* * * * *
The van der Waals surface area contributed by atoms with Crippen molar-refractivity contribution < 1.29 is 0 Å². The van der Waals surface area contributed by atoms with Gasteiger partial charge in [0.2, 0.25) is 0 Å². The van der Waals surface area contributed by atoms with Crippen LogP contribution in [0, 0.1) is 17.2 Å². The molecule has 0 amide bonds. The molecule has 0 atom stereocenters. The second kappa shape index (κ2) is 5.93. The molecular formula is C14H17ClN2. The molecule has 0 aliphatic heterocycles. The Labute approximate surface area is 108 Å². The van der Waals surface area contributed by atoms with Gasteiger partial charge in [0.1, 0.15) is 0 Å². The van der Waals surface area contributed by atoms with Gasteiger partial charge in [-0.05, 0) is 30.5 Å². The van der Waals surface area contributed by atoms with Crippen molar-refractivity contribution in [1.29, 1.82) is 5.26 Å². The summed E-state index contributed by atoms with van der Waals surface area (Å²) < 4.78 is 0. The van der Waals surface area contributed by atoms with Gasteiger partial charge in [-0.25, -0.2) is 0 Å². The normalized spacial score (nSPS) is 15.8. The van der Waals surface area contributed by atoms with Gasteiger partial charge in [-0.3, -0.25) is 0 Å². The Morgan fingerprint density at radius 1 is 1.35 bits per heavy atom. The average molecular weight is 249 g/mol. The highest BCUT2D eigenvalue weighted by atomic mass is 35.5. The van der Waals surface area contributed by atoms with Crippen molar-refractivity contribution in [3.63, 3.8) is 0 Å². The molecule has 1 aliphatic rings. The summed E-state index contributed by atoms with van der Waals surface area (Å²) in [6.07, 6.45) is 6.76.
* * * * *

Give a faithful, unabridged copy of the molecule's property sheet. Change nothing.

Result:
The van der Waals surface area contributed by atoms with Crippen molar-refractivity contribution < 1.29 is 0 Å². The van der Waals surface area contributed by atoms with Gasteiger partial charge in [0.2, 0.25) is 0 Å². The van der Waals surface area contributed by atoms with Crippen LogP contribution in [0, 0.1) is 17.2 Å². The molecule has 0 amide bonds. The molecule has 0 atom stereocenters. The second kappa shape index (κ2) is 5.93. The molecular formula is C14H17ClN2. The molecule has 0 aliphatic heterocycles. The Labute approximate surface area is 108 Å². The van der Waals surface area contributed by atoms with Gasteiger partial charge in [0.1, 0.15) is 0 Å². The van der Waals surface area contributed by atoms with Gasteiger partial charge in [-0.05, 0) is 30.5 Å². The van der Waals surface area contributed by atoms with Crippen molar-refractivity contribution in [1.29, 1.82) is 5.26 Å². The summed E-state index contributed by atoms with van der Waals surface area (Å²) < 4.78 is 0. The van der Waals surface area contributed by atoms with Gasteiger partial charge in [-0.25, -0.2) is 0 Å². The normalized spacial score (nSPS) is 15.8. The van der Waals surface area contributed by atoms with Gasteiger partial charge in [-0.3, -0.25) is 0 Å². The Morgan fingerprint density at radius 1 is 1.35 bits per heavy atom. The average molecular weight is 249 g/mol. The highest BCUT2D eigenvalue weighted by atomic mass is 35.5. The van der Waals surface area contributed by atoms with Crippen molar-refractivity contribution in [3.63, 3.8) is 0 Å². The molecule has 1 aliphatic rings. The summed E-state index contributed by atoms with van der Waals surface area (Å²) in [6.07, 6.45) is 6.76.